In 1939, Herman J. Mankiewicz was a forty-two-year-old screenwriter, acclaimed in Hollywood not only for the lines of dialogue he wrote for movies but for the ones he delivered in life. In nearly a decade and a half in the business, he’d found success at Paramount working with Josef von Sternberg and with his friends the Marx Brothers, and at M-G-M writing on “Dinner at Eight” and, briefly, “The Wizard of Oz,” where he had the idea of filming Kansas in bleak black-and-white and Oz in Technicolor. But he was best known as one of the great personalities in the film business. He’d migrated to Hollywood from New York City, where he’d been The New Yorker’s first theatre critic and a member of the famed Algonquin Round Table, and he carried that group’s spirit of cynical candor and acerbic bravado to the movie community. In commissaries and at cocktail parties, he was known for his learned insights and his unpredictable politics (he wrote, at great risk, an anti-Hitler script in 1933, yet he was opposed to American involvement in the Second World War, and even called himself an “ultra-Lindbergh”) as well as for the style with which he delivered them. He was also habitually drunk and wildly impolitic, known for the scenes that he made and the insults that he flung. His work habits were notoriously dubious: a compulsive gambler, he spent ample studio time placing bets and listening to horse races; a social whirlwind, he talked the day away in person and by phone. He lampooned and defied his bosses, and got fired from every job he didn’t quit. By the summer of 1939, he was unemployed, which is how he found himself desperately available when a twenty-four-year-old newcomer to Hollywood by the name of Orson Welles offered him a job.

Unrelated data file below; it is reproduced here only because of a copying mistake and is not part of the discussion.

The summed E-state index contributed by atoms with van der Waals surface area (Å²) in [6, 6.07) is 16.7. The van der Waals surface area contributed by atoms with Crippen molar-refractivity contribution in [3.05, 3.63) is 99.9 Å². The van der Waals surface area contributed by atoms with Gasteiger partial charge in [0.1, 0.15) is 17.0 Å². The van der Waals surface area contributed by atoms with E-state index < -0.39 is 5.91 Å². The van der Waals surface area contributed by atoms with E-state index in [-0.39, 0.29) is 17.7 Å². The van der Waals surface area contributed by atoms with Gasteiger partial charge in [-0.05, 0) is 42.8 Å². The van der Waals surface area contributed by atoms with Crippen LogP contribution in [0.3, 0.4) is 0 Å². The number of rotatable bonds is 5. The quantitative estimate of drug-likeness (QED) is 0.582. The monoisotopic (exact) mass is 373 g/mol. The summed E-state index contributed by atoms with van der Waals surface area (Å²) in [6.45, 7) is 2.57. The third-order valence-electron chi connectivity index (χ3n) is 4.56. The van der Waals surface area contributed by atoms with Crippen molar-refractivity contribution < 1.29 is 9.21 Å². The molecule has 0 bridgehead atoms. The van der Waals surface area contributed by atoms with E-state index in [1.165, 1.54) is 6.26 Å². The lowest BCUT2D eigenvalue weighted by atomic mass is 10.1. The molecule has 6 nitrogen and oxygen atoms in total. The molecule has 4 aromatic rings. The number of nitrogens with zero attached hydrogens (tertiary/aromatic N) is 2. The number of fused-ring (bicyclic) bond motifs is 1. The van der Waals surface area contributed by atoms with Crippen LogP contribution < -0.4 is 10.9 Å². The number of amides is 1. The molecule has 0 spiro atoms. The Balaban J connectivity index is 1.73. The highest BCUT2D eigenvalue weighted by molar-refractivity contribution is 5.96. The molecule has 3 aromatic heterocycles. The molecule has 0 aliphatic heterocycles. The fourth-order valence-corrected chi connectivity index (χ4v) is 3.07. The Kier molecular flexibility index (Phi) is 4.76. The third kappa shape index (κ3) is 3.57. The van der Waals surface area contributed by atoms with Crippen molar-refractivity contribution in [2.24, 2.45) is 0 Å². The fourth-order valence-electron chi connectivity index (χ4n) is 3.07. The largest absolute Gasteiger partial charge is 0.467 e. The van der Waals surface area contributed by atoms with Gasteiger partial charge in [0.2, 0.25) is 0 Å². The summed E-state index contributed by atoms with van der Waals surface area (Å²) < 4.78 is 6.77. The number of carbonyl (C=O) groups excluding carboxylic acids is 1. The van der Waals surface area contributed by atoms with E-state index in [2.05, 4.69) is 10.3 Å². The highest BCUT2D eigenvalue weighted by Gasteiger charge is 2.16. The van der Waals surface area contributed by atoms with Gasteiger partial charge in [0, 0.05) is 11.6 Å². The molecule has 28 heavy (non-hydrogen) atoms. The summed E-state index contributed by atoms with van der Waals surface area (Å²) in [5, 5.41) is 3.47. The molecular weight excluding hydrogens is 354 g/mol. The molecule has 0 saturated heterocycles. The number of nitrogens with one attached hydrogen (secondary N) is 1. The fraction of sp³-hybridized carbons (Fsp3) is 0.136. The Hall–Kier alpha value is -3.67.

Welles, prolific and precocious, had become a stage star at sixteen, a major theatre director at twenty, and, in 1937, the co-founder (with John Houseman) of the Mercury Theatre company; he’d become a radio star at twenty-three, and become infamous, in 1938, for the radio broadcast “War of the Worlds,” the tale of an invasion from outer space, told in the form of faux news bulletins, which many listeners mistook as real. He’d also made two independent films on the side. The week of his twenty-third birthday, he had been featured on the cover of Time magazine. But whereas Mankiewicz was a Hollywood insider, Welles was despised by the movie industry in advance, resented and derided for his youth, his fame, his intellectualism—and his contractually guaranteed freedom. He had signed a contract with R.K.O. studio to produce, write, direct, and act in two movies, for which he, alone among Hollywood studio filmmakers, would be allowed final cut. He initially brought Mankiewicz on to ghostwrite radio programs, but their collaboration soon shifted, and Welles recruited him as a co-writer of the first film.
Article by: Richard Brody for the New Yorker.